“He was an amazing storyteller, the way he told his life story and the way that he connected,” Green said. “He wasn’t afraid to look at the thing that potentially could have killed him, you know, time in prison. Going back and … utilizing [his art] to bring a message to people.”

Connecticut State Rep. Pat Dillon told the News that she first met Rembert years ago while she was running for the city’s Board of Alders. She knocked on his door while canvassing. After she mentioned that she had family in Georgia, the two ended up speaking for over half an hour on Rembert’s doorstep.

“He said, ‘I have scars inside and outside from Georgia. I love it, but they tried to kill me,’” Dillon said. “The fact that he could turn that into art is just amazing. … He was just incredibly outgoing, seemed to be very nurturing, especially when you consider that I was just a stranger knocking.”

Jock Reynolds, former director of the Yale University Art Gallery, was also in awe of how Rembert turned his experiences into art. Reynolds described Rembert as “generous and good humored,” a “forgiving kind of person” and “one of the most extraordinary people” he’d ever known.

Reynolds met Rembert in 2000 and soon afterward invited him to give talks at the YUAG. The gallery currently houses Rembert’s triptych “The Lynching, After the Lynching, The Burial.”

He added that Rembert was “really sweet” to University students who came to hear him speak. Reynolds encouraged Yale students to preorder Rembert’s autobiography, “Chasing Me to My Grave: An Artist’s Memoir of the Jim Crow South,” written by Erin I. Kelly. It is scheduled to be released on Aug. 10, 2021.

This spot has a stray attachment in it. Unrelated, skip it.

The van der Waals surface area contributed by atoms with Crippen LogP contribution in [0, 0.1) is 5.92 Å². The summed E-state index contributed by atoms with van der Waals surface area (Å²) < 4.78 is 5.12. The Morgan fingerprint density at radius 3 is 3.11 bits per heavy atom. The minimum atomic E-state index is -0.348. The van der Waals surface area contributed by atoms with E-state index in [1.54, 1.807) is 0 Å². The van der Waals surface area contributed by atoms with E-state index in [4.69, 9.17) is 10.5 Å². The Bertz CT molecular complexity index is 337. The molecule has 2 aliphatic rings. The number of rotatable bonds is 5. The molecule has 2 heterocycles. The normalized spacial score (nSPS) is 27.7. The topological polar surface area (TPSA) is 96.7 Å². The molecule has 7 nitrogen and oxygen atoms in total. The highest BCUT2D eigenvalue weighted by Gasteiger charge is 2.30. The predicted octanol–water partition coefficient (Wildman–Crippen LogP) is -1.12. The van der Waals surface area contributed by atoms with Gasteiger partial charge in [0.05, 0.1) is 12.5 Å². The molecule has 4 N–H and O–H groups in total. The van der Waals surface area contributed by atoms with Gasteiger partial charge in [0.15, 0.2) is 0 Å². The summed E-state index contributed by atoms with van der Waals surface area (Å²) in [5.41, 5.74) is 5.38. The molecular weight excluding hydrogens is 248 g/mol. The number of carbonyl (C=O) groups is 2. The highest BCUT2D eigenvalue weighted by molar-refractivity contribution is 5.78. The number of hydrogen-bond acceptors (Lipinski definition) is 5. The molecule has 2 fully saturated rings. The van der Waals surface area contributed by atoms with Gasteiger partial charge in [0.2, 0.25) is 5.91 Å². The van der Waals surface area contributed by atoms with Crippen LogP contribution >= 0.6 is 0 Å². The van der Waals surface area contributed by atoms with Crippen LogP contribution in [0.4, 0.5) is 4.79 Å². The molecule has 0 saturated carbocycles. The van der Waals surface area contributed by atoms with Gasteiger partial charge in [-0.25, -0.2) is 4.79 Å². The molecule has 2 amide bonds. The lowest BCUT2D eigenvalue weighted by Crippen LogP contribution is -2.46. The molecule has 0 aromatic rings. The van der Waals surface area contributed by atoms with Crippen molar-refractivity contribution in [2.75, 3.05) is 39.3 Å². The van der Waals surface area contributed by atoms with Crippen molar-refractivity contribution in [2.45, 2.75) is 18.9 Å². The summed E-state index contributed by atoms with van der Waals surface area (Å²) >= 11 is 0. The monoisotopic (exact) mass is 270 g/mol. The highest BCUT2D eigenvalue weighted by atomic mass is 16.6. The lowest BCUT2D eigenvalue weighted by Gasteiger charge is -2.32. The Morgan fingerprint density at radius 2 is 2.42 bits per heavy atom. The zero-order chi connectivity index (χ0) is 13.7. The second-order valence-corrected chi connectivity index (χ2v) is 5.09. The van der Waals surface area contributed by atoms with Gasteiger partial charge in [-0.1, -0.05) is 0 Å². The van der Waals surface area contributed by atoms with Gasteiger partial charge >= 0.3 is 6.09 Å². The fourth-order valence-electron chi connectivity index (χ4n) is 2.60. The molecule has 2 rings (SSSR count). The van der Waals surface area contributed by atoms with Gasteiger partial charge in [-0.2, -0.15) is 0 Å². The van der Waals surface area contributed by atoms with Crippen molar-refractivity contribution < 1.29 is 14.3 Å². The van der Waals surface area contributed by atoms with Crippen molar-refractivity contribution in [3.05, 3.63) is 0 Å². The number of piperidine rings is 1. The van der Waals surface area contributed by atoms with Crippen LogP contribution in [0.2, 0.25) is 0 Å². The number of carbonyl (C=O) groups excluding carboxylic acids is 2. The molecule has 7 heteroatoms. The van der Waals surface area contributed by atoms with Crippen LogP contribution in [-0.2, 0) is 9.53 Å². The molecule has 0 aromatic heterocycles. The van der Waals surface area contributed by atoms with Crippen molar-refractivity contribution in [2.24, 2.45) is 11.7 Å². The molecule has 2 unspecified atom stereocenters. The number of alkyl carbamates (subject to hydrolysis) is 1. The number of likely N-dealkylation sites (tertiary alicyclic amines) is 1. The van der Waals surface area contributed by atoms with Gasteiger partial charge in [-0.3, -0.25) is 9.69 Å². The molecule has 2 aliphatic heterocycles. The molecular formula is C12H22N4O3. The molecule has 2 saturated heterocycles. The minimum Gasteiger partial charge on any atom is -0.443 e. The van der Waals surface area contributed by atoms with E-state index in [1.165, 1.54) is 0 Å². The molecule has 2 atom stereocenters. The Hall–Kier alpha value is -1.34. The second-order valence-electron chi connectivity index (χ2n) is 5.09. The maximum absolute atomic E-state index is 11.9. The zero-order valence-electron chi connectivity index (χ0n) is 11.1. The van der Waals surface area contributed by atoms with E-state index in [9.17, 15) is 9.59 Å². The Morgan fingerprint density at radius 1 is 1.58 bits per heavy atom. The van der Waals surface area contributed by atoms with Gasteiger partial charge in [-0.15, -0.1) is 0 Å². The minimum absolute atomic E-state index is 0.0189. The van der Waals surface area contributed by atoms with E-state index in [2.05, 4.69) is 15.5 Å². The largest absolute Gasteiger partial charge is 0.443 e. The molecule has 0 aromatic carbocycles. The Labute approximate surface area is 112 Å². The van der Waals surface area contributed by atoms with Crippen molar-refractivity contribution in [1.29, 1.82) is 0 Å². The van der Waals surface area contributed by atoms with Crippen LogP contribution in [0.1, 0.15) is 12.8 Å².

According to Reynolds, Rembert had suffered from many health complications — including diabetes, kidney failures and a heart condition. He added that Rembert “died peacefully in the arms of his wife, just the way he would’ve wanted.”

Reynolds said the funeral service, which took place last Monday, was a “day of pride, laughter, sorrow and celebration” where hundreds came to honor Rembert’s life and legacy.

Rembert is survived by his wife Patsy, their eight children and many grandchildren. 

In 2011, the Mayor of Cuthbert, Georgia, declared Sept. 18 to be “Winfred Rembert Day.”

Sylvan Lebrun |

Zaporah Price | 

Clarification, April 16: The story has been updated to remove a reference to Patsy Rembert as Patsy GammageGammage was her maiden name, which she no longer used after marrying Winfred Rembert.

Sylvan Lebrun is a Managing Editor of the Yale Daily News. She previously served as City Editor, and covered City Hall and nonprofits and social services in the New Haven area. She is a junior in Pauli Murray College majoring in Comparative Literature.